How to Read a Financial ReportWringing Vital Signs Out of the Numbers
<p><b>The updated new edition of the comprehensive guide to reading and understanding financial reports</b></p> <p>Financial reports are used to provide a range of vital information, including an organization’s cash flow, financial condition, and profit performance (aka The Big Three Financial Statements). Financial statements are often complex and extremely difficult to understand for anyone other than accounting and finance professionals. <i>How to Read a Financial Report </i>enablesinvestors, lenders, business leaders, analysts, and managers to read, analyze, and interpret financial accounting reports. Designed specifically for non-specialists, this reader-friendly resource covers the fundamentals of financial reporting in jargon-free English. Topics such as sales revenue & recognition, costs of goods sold, sources & uses of capital/cash, non-cash expenses (e.g., depreciation expense), income tax obligations, understanding profits & financial stability, and financial statement ratios & analysis are covered throughout the book.</p> <p>Now in its ninth edition, this bestselling guide has been thoroughly revised to reflect changes in accounting and financial reporting rules, current practices, and recent trends. New and expanded content explains managing cash flow, illustrates the deceitful misrepresentation of profits in some financial reports (aka Financial Engineering), and more. Further, end-of-chapter activities help readers learn the intricacies of the balance sheet and cash flow statement, while updated sections address shifts in regulatory standards. Written by two highly experienced experts in financial accounting, this resource: </p> <ul> <li>Enables readers to cut through the noise and focus on what financial reports and financial statements are really saying about a company</li> <li>Clarifies commonly misunderstood aspects of financial reporting and how companies can “financially engineer” operating results</li> <li>Offers comprehensive, step-by-step guidance on analyzing financial reports</li> <li>Provides numerous examples and explanations of various types of financial reports and analysis tools</li> </ul>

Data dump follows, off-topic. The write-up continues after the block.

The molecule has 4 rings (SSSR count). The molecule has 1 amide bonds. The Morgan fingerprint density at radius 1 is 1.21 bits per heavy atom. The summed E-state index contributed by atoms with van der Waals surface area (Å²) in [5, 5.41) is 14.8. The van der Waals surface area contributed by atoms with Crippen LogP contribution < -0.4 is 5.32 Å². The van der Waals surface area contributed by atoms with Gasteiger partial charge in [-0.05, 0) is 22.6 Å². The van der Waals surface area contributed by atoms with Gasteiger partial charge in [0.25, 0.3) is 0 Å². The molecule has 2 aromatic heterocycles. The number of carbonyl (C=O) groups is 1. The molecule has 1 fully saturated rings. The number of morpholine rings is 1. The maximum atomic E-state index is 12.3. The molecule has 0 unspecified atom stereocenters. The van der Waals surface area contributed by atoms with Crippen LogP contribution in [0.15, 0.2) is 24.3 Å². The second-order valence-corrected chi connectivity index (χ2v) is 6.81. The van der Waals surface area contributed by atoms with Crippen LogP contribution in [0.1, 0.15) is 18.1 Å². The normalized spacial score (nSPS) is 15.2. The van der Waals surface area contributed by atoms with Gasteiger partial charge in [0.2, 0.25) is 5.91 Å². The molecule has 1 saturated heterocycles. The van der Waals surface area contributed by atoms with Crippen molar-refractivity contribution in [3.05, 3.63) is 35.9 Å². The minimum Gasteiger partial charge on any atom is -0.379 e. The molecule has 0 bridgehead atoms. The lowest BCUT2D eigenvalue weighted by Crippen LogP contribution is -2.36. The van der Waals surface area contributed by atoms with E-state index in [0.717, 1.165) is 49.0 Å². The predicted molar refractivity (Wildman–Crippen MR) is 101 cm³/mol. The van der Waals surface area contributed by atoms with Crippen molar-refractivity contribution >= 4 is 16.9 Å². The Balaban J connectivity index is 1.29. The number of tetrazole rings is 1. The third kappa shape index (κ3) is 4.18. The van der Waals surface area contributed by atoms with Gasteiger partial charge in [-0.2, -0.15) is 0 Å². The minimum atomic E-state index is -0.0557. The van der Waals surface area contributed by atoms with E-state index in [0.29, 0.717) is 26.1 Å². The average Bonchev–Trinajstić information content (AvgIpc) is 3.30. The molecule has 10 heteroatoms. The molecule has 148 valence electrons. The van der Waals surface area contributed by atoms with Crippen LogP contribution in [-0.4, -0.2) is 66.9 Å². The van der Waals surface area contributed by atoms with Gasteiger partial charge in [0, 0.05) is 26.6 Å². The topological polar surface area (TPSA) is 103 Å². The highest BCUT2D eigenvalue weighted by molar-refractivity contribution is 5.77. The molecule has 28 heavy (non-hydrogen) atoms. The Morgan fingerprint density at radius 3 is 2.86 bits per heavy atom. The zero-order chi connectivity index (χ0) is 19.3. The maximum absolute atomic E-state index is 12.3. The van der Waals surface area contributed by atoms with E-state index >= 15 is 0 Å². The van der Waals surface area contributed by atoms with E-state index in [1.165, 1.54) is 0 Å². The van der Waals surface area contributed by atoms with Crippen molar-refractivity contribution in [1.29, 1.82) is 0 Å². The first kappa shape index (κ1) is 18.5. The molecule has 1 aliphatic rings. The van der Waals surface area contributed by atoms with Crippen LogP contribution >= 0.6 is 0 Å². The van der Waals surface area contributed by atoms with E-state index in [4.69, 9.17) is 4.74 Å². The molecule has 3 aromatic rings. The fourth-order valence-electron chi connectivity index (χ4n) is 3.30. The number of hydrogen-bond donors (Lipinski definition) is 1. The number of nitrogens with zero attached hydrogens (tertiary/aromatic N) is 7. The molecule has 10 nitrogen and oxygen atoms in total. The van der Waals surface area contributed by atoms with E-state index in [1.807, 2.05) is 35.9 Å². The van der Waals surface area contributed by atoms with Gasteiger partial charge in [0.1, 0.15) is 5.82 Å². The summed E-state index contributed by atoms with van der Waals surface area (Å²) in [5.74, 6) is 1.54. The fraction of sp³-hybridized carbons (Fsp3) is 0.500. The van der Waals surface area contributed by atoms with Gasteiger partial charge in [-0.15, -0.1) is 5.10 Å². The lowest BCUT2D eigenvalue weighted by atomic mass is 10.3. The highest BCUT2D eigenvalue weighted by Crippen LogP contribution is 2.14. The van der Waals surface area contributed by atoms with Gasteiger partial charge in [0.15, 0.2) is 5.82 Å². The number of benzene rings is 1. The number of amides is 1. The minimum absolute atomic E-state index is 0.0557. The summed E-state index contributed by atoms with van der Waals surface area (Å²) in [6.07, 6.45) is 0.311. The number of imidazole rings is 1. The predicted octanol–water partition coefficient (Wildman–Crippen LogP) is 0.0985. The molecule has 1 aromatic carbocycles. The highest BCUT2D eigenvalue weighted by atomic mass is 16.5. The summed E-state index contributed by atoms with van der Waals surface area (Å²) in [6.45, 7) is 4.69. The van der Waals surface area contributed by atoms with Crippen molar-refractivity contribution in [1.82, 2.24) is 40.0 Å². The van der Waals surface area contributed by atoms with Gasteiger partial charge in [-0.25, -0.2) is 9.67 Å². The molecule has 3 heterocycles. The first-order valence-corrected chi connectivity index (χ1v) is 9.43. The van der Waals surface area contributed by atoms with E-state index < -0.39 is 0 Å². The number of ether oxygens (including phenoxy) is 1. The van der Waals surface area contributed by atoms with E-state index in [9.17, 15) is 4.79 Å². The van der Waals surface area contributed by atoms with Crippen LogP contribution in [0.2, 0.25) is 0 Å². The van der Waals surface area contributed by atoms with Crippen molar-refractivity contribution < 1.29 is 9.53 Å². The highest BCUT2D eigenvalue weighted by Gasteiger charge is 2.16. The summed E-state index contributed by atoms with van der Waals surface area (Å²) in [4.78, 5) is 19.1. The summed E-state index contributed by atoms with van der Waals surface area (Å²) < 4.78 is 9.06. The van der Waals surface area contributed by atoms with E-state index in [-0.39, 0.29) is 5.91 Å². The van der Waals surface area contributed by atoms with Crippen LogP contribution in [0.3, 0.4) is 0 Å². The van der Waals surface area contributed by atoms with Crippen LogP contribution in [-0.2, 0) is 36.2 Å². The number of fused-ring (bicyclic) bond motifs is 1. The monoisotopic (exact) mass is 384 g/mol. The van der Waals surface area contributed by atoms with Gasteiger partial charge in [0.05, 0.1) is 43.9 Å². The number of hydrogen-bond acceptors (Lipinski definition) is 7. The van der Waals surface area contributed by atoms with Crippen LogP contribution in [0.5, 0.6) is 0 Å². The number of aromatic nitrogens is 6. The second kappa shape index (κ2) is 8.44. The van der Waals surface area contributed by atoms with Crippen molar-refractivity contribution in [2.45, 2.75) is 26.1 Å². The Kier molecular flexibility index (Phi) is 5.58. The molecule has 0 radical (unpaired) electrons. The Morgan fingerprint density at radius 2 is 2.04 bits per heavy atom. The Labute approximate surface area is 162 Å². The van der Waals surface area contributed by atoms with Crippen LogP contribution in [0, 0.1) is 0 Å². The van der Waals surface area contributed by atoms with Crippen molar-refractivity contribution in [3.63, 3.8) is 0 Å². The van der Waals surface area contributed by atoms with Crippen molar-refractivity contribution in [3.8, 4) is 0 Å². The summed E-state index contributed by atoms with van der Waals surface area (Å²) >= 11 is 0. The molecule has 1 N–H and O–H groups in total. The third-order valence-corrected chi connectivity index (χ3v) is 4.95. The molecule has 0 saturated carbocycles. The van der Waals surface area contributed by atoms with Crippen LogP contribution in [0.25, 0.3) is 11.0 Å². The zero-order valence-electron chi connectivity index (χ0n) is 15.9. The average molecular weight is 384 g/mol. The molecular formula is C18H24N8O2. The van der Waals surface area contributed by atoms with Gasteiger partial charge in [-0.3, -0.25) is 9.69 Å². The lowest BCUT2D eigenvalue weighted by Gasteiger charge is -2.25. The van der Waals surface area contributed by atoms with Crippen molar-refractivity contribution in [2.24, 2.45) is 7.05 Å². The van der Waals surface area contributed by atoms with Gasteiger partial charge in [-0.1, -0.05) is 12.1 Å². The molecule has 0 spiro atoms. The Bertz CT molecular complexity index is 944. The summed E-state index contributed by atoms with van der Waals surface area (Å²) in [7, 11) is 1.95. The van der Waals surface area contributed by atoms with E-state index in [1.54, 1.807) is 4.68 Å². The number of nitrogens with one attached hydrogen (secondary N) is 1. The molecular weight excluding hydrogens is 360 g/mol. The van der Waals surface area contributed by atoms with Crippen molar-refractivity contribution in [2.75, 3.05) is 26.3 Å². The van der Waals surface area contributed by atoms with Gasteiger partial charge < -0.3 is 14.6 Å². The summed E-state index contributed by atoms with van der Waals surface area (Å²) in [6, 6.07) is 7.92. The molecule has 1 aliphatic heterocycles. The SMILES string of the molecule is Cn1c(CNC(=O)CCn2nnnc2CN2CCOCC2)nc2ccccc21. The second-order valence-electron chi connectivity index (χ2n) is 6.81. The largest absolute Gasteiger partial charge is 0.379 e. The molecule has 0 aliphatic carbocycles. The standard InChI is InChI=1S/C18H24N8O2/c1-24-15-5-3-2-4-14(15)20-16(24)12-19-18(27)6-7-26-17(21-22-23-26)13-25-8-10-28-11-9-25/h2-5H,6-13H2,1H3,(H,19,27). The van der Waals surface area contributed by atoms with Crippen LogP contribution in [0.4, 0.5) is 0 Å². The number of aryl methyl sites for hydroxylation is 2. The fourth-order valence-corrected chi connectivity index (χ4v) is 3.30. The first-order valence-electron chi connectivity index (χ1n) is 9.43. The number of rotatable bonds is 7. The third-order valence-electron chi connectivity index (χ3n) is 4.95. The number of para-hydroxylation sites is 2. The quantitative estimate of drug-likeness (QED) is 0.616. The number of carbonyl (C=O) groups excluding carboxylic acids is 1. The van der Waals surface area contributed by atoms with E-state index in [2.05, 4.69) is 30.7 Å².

<p>List of Exhibits vii</p> <p>Preface to the Ninth Edition ix</p> <p><b>Part One—Fundamentals</b></p> <p>1 Starting with Cash Flows 3</p> <p>2 Two Bedrock Financial Statements 11</p> <p>3 Reporting Cash Flows 21</p> <p>4 Fitting Together Financial Statements 27</p> <p><b>Part Two—Connections</b></p> <p>5 Sales Revenue and Accounts Receivable 37</p> <p>6 Cost of Goods Sold Expense and Inventory 43</p> <p>7 Inventory and Accounts Payable 49</p> <p>8 Operating Expenses and Accounts Payable 55</p> <p>9 Operating Expenses and Prepaid Expenses 61</p> <p>10 Depreciation Expense and Property, Plant, and Equipment 67</p> <p>11 Accruing Liability for Unpaid Expenses 77</p> <p>12 Income Tax Expense and Its Liability 83</p> <p>13 Net Income and Retained Earnings, and Earnings per Share (EPS) 89</p> <p>14 Cash Flow from Operating (Profit-Seeking) Activities 97</p> <p>15 Cash Flows from Investing and Financing Activities 107</p> <p><b>Part Three—Using Financial Statements</b></p> <p>16 Footnotes and Management Discussions 117</p> <p>17 Financial Statement Ratios and Analysis 129</p> <p>18 Financial Engineering 147</p> <p>19 CPAs and Financial Reports 155</p> <p>20 Basic Questions, Basic Answers 163</p> <p>About the Authors 179</p> <p>Index 181</p>
<p><b>JOHN A. TRACY</b> is a professor of accounting, emeritus, at the University of Colorado at Boulder. Before his 35-year tenure at Boulder, he was on the business faculty at the University of California, Berkeley. John is the author of several best-selling books on accounting and finance. <p><b>TAGE C. TRACY</b> is the founder of TMK and Associates, a financial consulting firm focused on providing executive-level accounting, financial, and business management support. Tage has coauthored a total of six books with his father, John Tracy.
<p><b>THE NON-ACCOUNTANT'S GUIDE TO UNDERSTANDING FINANCIAL DATA</b> <p>Financial statements are full of vital information about a company's current health and future prospects. Managers, investors, and others need to understand these reports, which sometimes seem to be written in a foreign language that only accountants can speak. Now in its ninth edition, <i>How to Read a Financial Report</i> continues its 40-year tradition of breaking through that language barrier and providing a plain-English user's guide to financial reports. This edition reflects recent changes to accounting rules, maintaining its classic focus on helping readers interpret the interconnections among disparate pieces of financial data.
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